That slavery didn't end because it became less profitable to have slaves than to have employees; it ended because governments, at least in some jurisdictions, finally decided that no amount of profit could justify allowing it to continue.

I'm quite sure that Flanagan is intelligent enough and has a good enough grasp on history to understand this without me having to explain it to him. But his goal here isn't really to explore issues of human rights and the best ways of mitigating abuses thereof. His goal, as usual, is to discredit and ultimately hobble government. Even if he has to go to ridiculous and even disgraceful lengths to try and do it.

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Both Justice Dennis O'Connor, in his inquiry into the detention of Maher Arar, and Justice Frank Iacobucci, in his inquiry into the mistreatment of three other Canadians, included in their recommendations that Canada's intelligence and law enforcement agencies needed to become more accountable. In the wake of the inquiries both former Public Safety Minister Stockwell Day and the current minister, Peter Van Loan, have been pleased to assure us that the Conservative government has listened and responded. But both of them have been a little short on detail. It doesn't look as though we can expect that to change without a struggle.


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May 17, 2009

Sunday morning

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May 15, 2009

Friday night

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To begin the festivities this evening here's another little taste of Ruthie Foster, who was last seen here back in March.



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May 9, 2009

Let's make Monsanto cry

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We've had fresh evidence recently that the people behind Monsanto either don't consider the possible negative consequences of their products or don't care. I would think the last thing we would want is to become dependent for our food supply on Terminator technology, i.e. plants that produce sterile seeds which force farmers to go back to — guess who? — Monsanto for the seed to produce next year's crop. What if there are other unforeseen consequences of the tricks scientists have played to create these seeds that don't become evident until the legacy seeds, the ones that work the way nature intended, are hard to come by? We know from previous history that seeds have a way of winding up in fields other than the ones in which they were planted.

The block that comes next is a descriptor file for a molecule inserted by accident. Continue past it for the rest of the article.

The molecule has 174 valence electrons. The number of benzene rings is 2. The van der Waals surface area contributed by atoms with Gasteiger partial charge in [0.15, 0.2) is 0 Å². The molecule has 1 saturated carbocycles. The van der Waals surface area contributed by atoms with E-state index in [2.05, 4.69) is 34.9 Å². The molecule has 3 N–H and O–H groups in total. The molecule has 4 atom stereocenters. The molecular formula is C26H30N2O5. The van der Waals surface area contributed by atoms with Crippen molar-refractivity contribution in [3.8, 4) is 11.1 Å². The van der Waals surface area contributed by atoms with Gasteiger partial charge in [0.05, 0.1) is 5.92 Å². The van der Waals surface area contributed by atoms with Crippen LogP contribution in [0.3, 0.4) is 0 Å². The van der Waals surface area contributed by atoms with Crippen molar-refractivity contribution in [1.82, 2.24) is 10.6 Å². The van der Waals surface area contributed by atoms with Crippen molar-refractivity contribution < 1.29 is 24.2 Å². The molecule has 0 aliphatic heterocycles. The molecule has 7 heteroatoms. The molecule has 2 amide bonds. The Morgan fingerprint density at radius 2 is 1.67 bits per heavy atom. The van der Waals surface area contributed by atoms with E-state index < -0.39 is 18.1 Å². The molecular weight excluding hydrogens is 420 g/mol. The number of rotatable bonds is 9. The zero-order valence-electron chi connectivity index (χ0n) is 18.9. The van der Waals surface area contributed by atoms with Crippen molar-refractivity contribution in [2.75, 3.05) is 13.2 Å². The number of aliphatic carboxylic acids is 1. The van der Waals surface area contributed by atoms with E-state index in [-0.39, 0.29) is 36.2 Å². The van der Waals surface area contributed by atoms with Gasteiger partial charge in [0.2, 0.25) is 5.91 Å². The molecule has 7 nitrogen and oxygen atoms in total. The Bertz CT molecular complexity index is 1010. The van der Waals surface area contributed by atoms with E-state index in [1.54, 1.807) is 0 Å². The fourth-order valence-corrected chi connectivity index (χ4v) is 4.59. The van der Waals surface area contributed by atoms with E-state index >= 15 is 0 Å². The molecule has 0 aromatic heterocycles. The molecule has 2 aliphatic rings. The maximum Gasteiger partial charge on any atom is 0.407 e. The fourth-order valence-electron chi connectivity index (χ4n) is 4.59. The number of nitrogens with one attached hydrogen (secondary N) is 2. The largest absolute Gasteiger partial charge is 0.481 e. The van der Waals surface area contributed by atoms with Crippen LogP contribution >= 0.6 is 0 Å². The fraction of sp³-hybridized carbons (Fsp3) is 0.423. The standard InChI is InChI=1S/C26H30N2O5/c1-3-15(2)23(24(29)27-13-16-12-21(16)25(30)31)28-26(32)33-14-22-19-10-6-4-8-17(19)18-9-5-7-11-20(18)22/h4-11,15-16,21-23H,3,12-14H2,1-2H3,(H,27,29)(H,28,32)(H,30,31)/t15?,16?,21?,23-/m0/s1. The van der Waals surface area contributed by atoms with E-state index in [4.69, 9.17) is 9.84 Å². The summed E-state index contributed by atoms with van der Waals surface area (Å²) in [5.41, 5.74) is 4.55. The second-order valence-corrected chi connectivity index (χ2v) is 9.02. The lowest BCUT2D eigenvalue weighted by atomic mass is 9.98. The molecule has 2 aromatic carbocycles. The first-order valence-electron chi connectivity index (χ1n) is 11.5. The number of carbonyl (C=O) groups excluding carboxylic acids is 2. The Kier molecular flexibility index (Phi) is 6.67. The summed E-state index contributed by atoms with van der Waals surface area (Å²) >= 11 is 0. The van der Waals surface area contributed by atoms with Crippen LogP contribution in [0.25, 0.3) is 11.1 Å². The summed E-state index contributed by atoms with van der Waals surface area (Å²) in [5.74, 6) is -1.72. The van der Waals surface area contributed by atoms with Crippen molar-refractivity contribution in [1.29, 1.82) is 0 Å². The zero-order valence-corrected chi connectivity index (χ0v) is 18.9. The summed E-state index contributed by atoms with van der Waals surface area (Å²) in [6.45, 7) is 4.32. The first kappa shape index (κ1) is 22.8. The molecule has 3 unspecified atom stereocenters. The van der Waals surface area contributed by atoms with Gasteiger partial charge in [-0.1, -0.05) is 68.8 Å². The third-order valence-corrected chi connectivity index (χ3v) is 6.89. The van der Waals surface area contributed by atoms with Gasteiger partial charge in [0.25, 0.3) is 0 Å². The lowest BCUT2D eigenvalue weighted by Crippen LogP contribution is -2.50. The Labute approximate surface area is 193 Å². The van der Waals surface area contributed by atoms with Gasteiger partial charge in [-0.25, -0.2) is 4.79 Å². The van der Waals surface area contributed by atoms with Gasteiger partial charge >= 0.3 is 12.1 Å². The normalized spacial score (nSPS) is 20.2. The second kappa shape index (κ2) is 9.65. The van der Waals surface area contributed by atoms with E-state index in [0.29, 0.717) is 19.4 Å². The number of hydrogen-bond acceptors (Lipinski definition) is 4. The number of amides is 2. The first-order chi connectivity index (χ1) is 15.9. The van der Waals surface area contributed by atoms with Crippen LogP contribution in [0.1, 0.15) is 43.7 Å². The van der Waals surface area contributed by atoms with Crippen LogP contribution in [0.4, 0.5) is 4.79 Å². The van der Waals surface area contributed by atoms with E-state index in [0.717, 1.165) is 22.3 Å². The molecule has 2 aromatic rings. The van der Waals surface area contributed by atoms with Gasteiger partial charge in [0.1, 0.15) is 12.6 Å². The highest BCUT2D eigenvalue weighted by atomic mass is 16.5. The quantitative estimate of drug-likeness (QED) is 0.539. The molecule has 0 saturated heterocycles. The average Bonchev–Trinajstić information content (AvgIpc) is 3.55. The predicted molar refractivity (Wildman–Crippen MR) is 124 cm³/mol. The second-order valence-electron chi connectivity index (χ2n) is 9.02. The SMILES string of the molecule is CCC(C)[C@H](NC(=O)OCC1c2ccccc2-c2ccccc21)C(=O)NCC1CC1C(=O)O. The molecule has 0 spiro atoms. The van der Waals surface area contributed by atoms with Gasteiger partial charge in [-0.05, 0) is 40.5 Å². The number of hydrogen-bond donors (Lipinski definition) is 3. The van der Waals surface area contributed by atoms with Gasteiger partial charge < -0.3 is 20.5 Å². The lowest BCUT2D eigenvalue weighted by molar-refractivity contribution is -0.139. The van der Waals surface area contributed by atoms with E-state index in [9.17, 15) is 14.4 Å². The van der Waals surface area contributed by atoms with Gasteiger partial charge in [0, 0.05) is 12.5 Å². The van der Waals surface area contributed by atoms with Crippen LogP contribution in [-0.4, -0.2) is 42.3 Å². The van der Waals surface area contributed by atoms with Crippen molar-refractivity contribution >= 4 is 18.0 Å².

Red Jenny alerts us to the re-introduction of a private member's bill I can get behind. It would effectively outlaw Terminator technology in Canada. Jenny's post has links you can follow if you want to support this legislation or even just learn more about the issue. The Canadian government has been carrying water for Monsanto and in support of Terminator seeds on the international stage for quite a while, going back at least as far as the Paul Martin government. The NDP and the Bloc are already in support of banning Terminator seeds but if the Liberals are going to get on board, I'm betting it will take a lot of yelling and screaming to get their attention.

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May 8, 2009

Friday night

As the man himself says, we'll start out just taking our time. It's Friday, after all.



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May 3, 2009

Many happy returns, Pete

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I awoke this morning to the joyful noise that the rev paperboy was raising at The Woodshed and Teh Beavers.

Today Pete Seeger is ninety years old, and I thank the rev for reminding me. Pete is the guy who faced down the House Un-American Activities Committee (HUAC) in 1955 by taking the First, not the Fifth -- that is, he didn't refuse to name names because he declined to incriminate himself; he refused to grovel or to incriminate others because he considered HUAC an offence in the sight of the First Amendment of the American Bill of Rights, that classic articulation of the first and noblest principle enshrined in the bills and declarations and charters of every genuine democracy:

I am not going to answer any questions as to my association, my philosophical or religious beliefs or my political beliefs, or how I voted in any election, or any of these private affairs. I think these are very improper questions for any American to be asked, especially under such compulsion as this.


I know I've played this historic performance (famously censored for about four months) before, but it's my favourite from the years of Pete's triumph over those who had tried for over a decade to silence his music and his forthright defence of genuine democracy.


Thank you, Pete, and thank you for the breakfast concert, rev.


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May 1, 2009

Friday night

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We're going to ease into it this evening with something unplugged.